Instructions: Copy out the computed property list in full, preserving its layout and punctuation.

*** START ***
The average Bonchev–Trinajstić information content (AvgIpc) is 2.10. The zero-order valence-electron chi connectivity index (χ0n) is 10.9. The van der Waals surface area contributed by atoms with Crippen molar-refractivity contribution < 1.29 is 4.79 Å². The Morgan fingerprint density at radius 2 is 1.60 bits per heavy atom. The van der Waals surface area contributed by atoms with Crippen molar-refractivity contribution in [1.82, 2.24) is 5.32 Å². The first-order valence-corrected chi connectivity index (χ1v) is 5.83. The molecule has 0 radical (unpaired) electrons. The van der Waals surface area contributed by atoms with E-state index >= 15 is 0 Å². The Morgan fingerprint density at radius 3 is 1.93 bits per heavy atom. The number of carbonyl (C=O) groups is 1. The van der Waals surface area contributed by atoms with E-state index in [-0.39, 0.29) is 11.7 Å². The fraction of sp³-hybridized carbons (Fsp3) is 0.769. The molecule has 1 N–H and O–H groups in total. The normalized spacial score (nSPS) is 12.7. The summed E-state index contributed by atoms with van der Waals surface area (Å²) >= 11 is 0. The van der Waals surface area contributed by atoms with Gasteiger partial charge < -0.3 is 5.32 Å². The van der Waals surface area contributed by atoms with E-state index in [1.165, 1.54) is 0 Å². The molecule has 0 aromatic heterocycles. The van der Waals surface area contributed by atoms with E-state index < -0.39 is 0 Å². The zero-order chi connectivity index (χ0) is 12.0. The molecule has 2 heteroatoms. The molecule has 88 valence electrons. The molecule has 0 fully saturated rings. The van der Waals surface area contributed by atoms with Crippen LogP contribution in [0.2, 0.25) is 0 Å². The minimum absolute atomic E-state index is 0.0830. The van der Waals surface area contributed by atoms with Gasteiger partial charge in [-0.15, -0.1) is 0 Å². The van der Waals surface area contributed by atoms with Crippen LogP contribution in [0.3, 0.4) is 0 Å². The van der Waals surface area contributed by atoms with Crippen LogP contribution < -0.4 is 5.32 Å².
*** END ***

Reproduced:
The average Bonchev–Trinajstić information content (AvgIpc) is 2.10. The zero-order valence-electron chi connectivity index (χ0n) is 10.9. The van der Waals surface area contributed by atoms with Crippen molar-refractivity contribution < 1.29 is 4.79 Å². The Morgan fingerprint density at radius 2 is 1.60 bits per heavy atom. The van der Waals surface area contributed by atoms with Crippen molar-refractivity contribution in [1.82, 2.24) is 5.32 Å². The first-order valence-corrected chi connectivity index (χ1v) is 5.83. The molecule has 0 radical (unpaired) electrons. The van der Waals surface area contributed by atoms with E-state index >= 15 is 0 Å². The Morgan fingerprint density at radius 3 is 1.93 bits per heavy atom. The number of carbonyl (C=O) groups is 1. The van der Waals surface area contributed by atoms with E-state index in [-0.39, 0.29) is 11.7 Å². The fraction of sp³-hybridized carbons (Fsp3) is 0.769. The molecule has 1 N–H and O–H groups in total. The normalized spacial score (nSPS) is 12.7. The summed E-state index contributed by atoms with van der Waals surface area (Å²) >= 11 is 0. The van der Waals surface area contributed by atoms with Gasteiger partial charge < -0.3 is 5.32 Å². The van der Waals surface area contributed by atoms with E-state index in [1.165, 1.54) is 0 Å². The molecule has 0 aromatic heterocycles. The van der Waals surface area contributed by atoms with E-state index < -0.39 is 0 Å². The zero-order chi connectivity index (χ0) is 12.0. The molecule has 2 heteroatoms. The molecule has 88 valence electrons. The molecule has 0 fully saturated rings. The van der Waals surface area contributed by atoms with Crippen LogP contribution in [0.2, 0.25) is 0 Å². The minimum absolute atomic E-state index is 0.0830. The van der Waals surface area contributed by atoms with Gasteiger partial charge in [-0.15, -0.1) is 0 Å². The van der Waals surface area contributed by atoms with Crippen LogP contribution in [0.3, 0.4) is 0 Å². The van der Waals surface area contributed by atoms with Crippen LogP contribution < -0.4 is 5.32 Å².